Although Mylan’s controls required quarterly discussions of significant contingencies by its financial and legal teams, the controls failed to require material information be provided to the teams. Certain members of the financial team evaluating the loss contingency relating to Mylan’s EpiPen classification were not informed of some material developments concerning the progress of DOJ’s investigation.

For example, Mylan’s 2014 and 2015 annual reports said Medicaid regulators “may take a position contrary to a position we have taken.” Mylan’s 2015 annual report also stated, “We cannot assure you that our submissions will not be found by CMS … to be … incorrect.”

Except Medicaid regulators had already told Mylan by October 2014 that they had decided the company’s generics classification was wrong — well before those 2014 and 2015 annual reports were published. Mylan knew regulators had taken a position contrary to its own. It also knew a Justice Department probe was underway, and a potentially large settlement was quite possible. 

Or at least, Mylan’s legal team knew all this. As the SEC states, Mylan’s finance team didn’t know those facts, and consequently couldn’t respond in the appropriate way: by disclosing the risk to investors and accruing a contingency fund to cover the costs of settlement. 

Proper Structure to Break Down Silos

This is why companies have risk committees or compliance councils: so everyone can gather, talk, and understand how a single event at the company might have different consequences for different parts of the enterprise. 

In fact, re-read one crucial line from the SEC settlement order again: “Mylan’s controls required quarterly discussions of significant contingencies by its financial and legal teams.”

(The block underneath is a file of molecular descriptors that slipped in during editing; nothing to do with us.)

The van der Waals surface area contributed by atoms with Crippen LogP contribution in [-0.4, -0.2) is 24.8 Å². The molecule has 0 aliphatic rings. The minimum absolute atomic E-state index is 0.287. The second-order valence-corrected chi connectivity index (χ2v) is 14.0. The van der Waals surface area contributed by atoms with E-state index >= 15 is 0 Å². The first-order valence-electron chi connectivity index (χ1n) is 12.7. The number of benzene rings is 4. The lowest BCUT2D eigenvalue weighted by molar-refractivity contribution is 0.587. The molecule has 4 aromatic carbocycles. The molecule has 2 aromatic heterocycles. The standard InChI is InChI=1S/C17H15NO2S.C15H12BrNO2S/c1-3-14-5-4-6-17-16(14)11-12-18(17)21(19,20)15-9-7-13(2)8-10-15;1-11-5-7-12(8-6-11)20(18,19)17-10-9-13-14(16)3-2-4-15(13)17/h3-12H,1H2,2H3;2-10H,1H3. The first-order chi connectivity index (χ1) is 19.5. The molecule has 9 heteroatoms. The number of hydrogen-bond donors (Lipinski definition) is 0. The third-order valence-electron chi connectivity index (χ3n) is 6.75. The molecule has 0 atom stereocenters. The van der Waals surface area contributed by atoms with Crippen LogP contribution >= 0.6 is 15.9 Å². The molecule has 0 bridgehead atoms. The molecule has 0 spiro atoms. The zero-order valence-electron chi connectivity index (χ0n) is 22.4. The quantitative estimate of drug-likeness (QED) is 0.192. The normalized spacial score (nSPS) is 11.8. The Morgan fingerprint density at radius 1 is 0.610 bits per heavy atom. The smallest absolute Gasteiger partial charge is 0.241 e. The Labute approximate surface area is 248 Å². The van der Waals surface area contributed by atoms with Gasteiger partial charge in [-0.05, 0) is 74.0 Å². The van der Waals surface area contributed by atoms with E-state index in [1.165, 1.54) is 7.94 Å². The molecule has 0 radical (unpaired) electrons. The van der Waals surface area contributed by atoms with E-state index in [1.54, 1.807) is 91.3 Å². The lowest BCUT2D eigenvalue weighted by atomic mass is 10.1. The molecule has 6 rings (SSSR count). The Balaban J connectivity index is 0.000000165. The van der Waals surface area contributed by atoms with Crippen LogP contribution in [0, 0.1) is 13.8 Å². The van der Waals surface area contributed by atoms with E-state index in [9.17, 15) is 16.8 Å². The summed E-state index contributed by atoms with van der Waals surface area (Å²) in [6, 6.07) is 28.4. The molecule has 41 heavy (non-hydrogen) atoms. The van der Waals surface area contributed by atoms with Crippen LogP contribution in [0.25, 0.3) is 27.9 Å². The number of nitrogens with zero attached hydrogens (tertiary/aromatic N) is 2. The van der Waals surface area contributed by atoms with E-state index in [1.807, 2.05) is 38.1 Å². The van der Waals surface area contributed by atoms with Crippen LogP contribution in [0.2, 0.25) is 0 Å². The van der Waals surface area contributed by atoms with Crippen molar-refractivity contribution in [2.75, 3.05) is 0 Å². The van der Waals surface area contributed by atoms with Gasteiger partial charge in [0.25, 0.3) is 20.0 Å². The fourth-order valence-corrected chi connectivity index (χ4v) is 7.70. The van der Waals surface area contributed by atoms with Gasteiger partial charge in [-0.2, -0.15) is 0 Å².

That is, the quarterly discussions themselves were a disclosure control for the company — and just like any other control, a quarterly meeting of the risk committee might sometimes not work; or it might be designed poorly so it doesn’t work well. 

That’s the trap your compliance or risk management function wants to avoid. You want to design your risk or compliance committee — who participates in it; who leads it; what information is shared to all members of it — so that all parts of the enterprise understand what a risk event means to each of them, and how to respond accordingly. 

That’s how you break down silos to assure smart risk management across the enterprise.

This raises some interesting questions about leadership and technology, too. For example, one school of thought is to have a chief risk officer lead all this, where he or she is responsible for assuring that all parts of the company know how to respond to various issues. 

Well, that approach implies that compliance reports into risk management, since regulatory compliance is just another enterprise among many others. But plenty of compliance functions still report into legal, and others report directly to the CEO — so how would this chief risk officer idea work? Plus, the idea also implies that legal itself might report into risk, and I’ll eat my shorts the day I see a general counsel do that. 

As to technology, if all relevant documents and information on a risk event were housed in one place, different parts of the enterprise might not be left clueless about material items, as Mylan’s finance team seemed to be. But structuring your IT systems that way is not easy, and it drives the importance of access and security controls sky high. 

However you want to look at these questions, the threat of silos isn’t going away. Compliance and risk professionals still have a lot to learn, so reading up on the Mylan case is a good homework assignment.